Birmingham’s Essential Entertainment Guide
Get the latest updates, offers and competitions from What’s On…
on Wed, 23 Jan 2019
For millions of television viewers, actor Richard Lintern is best known as a pathologist – but this month he switches medical professions to become a psychiatrist. Richard, who has played Dr Thomas Chamberlain in six series of the hit BBC drama Silent Witness, is taking on a new role in the play Blue/Orange at Birmingham Repertory Theatre.
Written by Joe Penhall, Blue/Orange premiered at the National Theatre in 2000 before transferring to the West End and picking up a raft of awards. It tells the story of Christopher, who is sectioned to a psychiatric unit where professionals wrangle over his diagnosis and treatment.
When Christopher tells the specialists he is the son of the former Ugandan president Idi Amin, he opens a Pandora’s box of racism, misunderstanding, prejudice, professional rivalry and bigotry.
Richard plays the senior consultant Robert alongside Thomas Coombes as junior consultant Bruce and Ivan Oyik as Christopher in the new production directed by Birmingham Rep’s associate director Daniel Bailey. And Richard says both the play and his role are thought-provoking.
“Whenever I talk to my friends about the play, if you don’t present it in the right way, it sounds like the worst play in the history of the world because it’s about mental health and race,” Richard says.
“But it’s actually hysterically funny and it’s a play that has issues in it which will touch virtually everyone in the audience. They will either have these issues themselves or they will have friends who have issues about confidence, about crises in people’s lives or about mental health in one way or another.”
And Richard believes audience members will also have strong opinions over the decisions surrounding the future for Christopher.
“The two psychiatrists, a younger one and an older one, have very different views about how the young man should be treated.
“And so it ends up with the audience members becoming almost amateur psychiatrists themselves because they will either agree or disagree with the course of treatment which one or other of the psychiatrists is recommending.”
The specialists are not just influenced by their age and experience – their views are also coloured by the fact that Christopher is black.
“Race massively impacts on those decisions – whether there’s an unconscious bias or a conscious bias,” says Richard. “I’ll leave the people who come and see the show to decide whether or not, certainly my character, has a hidden agenda.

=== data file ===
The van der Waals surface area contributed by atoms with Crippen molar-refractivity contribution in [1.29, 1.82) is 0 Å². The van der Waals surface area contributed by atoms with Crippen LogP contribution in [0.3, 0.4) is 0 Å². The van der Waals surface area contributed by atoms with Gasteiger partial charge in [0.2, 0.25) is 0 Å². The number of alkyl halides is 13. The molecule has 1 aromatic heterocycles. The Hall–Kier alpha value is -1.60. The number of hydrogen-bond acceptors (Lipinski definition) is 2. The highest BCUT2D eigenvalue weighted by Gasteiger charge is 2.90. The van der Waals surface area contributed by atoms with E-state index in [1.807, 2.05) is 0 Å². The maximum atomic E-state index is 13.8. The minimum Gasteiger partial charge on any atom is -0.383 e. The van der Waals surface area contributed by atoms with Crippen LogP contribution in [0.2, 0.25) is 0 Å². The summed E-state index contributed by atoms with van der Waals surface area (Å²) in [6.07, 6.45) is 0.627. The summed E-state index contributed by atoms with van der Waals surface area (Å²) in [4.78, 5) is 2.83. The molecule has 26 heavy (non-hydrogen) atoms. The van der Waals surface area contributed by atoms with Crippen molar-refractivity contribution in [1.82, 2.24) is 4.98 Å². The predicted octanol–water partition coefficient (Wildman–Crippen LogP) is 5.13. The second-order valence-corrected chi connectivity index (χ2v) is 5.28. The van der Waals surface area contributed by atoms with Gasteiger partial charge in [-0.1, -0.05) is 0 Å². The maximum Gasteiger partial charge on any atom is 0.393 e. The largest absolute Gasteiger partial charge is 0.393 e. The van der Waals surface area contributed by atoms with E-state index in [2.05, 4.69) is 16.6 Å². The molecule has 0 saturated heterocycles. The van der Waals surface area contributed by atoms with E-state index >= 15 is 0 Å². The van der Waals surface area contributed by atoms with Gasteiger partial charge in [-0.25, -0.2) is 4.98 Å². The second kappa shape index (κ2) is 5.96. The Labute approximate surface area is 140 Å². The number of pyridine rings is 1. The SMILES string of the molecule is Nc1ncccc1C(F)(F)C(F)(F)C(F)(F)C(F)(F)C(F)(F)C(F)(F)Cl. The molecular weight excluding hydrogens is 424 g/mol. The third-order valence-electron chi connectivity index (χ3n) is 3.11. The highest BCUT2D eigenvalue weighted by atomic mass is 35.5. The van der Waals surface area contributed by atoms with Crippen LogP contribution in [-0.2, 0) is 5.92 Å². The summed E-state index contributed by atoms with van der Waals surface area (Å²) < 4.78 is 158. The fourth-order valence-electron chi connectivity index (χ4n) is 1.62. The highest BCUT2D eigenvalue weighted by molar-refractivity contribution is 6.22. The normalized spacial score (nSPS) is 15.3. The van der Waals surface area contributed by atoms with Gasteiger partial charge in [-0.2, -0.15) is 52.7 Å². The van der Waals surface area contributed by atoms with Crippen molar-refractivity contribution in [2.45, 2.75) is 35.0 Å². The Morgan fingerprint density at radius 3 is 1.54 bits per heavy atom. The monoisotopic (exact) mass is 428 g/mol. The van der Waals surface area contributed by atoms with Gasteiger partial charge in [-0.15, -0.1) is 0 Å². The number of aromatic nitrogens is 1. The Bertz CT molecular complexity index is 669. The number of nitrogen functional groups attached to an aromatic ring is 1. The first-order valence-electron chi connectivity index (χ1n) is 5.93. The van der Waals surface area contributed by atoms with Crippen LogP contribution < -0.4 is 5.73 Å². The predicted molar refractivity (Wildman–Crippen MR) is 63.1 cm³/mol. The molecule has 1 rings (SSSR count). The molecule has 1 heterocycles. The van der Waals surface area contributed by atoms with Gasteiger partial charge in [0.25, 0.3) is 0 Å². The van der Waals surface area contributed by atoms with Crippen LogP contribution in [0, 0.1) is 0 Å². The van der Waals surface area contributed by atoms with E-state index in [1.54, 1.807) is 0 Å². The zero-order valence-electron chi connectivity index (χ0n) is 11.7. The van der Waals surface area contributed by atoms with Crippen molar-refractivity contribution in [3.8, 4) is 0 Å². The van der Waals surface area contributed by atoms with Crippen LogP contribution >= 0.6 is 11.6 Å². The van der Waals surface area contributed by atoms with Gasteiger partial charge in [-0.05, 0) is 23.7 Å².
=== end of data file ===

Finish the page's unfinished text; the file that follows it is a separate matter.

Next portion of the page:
“I don’t want to pre-judge him. In many ways he says things which are valid and justifiable but at certain points he comes out with stuff which will take the audience’s breath away – or I certainly hope it will!”
Blue/Orange was one of Joe Penhall’s first successful theatre productions. His other works include The Kinks’ musical Sunny Afternoon, Mood Music which premiered at the Old Vic last year, the Netflix series Mindhunter and he also wrote the screen adaptations of Ian McEwan’s Enduring Love and Cormac McCarthy’s The Road.
Blue/Orange may have been written nearly two decades ago but Richard says it hasn’t dated at all – in fact its themes may be even more pertinent in 2019 than they were in 2000.
“The reason I was attracted to do the play is because it’s a terrific piece of theatre,” Richard says. “It was a massive success in the West End and there’s a reason it’s being revived. The issues are as contemporary and relevant today, if not more so, than they were when this play was first written 20 years ago. You can’t open a paper these days without reading about teenagers struggling with depression or women or men having issues around mental health.
“It’s rather a sad thing to say that the themes are still so relevant. If you’d asked the people who did the play originally if they’d thought that 20 years in the future these issues of race and mental health would be as relevant and as full of controversy now as they were then, they would probably have said not. They would have expected us to make progress on them.
“Sadly we haven’t and in a multicultural environment like Birmingham the play is a very relevant reminder of that.”
Blue Orange shows at The Rep, Birmingham from Fri 1 - Saturday 16 February